||David S. T. Blackmore
||McFarland & Co.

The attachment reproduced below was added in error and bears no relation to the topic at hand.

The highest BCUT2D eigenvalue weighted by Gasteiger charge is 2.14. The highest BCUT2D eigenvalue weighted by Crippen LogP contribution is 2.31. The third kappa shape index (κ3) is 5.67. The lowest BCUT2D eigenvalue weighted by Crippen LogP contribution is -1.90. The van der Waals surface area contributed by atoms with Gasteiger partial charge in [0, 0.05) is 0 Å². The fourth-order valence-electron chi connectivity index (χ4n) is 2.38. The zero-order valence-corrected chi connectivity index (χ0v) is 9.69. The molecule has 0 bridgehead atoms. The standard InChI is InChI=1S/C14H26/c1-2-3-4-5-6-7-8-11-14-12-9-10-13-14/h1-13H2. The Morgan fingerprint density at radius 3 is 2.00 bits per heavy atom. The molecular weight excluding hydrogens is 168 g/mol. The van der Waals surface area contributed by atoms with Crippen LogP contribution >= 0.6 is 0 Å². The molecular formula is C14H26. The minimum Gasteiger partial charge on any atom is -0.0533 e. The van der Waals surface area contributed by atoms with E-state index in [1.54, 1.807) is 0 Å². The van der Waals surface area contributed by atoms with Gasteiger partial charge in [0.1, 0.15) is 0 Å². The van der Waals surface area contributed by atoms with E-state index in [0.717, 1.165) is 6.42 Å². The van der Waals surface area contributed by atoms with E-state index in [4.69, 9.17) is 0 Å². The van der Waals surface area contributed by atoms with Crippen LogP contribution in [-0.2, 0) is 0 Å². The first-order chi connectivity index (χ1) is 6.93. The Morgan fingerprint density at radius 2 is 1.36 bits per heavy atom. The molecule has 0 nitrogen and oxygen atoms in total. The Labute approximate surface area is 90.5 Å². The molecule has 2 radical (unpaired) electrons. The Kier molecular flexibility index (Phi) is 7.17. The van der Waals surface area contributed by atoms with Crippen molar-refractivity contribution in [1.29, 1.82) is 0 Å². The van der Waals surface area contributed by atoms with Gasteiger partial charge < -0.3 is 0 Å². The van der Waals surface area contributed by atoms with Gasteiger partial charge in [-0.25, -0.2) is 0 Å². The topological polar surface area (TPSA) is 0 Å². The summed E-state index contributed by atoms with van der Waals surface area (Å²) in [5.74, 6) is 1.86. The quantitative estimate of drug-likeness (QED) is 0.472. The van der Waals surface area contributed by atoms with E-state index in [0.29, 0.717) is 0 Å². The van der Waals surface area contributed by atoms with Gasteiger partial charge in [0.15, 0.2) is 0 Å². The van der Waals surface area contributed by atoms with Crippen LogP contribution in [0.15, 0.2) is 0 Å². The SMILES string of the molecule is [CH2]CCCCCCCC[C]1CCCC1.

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The initial declared purpose of the present publication was to bring together a whole range of nautical info. In fact, such amount of information would require a separate library. The book is a mixture of factual technical information and lexicology, together with wild superstition - it covers not only what seamen say, but also what they believe and think, and how seafarers describe their equipment; it shows what laws and traditions determine how the seamen do their job. We all know that navigable waters cover more than seventy of the Earth's surface and, until last century, world's oceans were the only possible option for any intercontinental travel. Even today, when airlines are taking over passenger traffic, the vessels still carry almost whole world's trade, which is rapidly expanding trade. That is why it is not that surprising that a huge part of the history has been written on the oceans; you must have already noted that so many words used nowadays, have nautical origins. Though most of them are English words, centuries ago they might be French words. This book is the compendium of nearly nine thousand terms taken from different sources of maritime terminology. Some of the entries are brief, but others have been supplemented with additional information.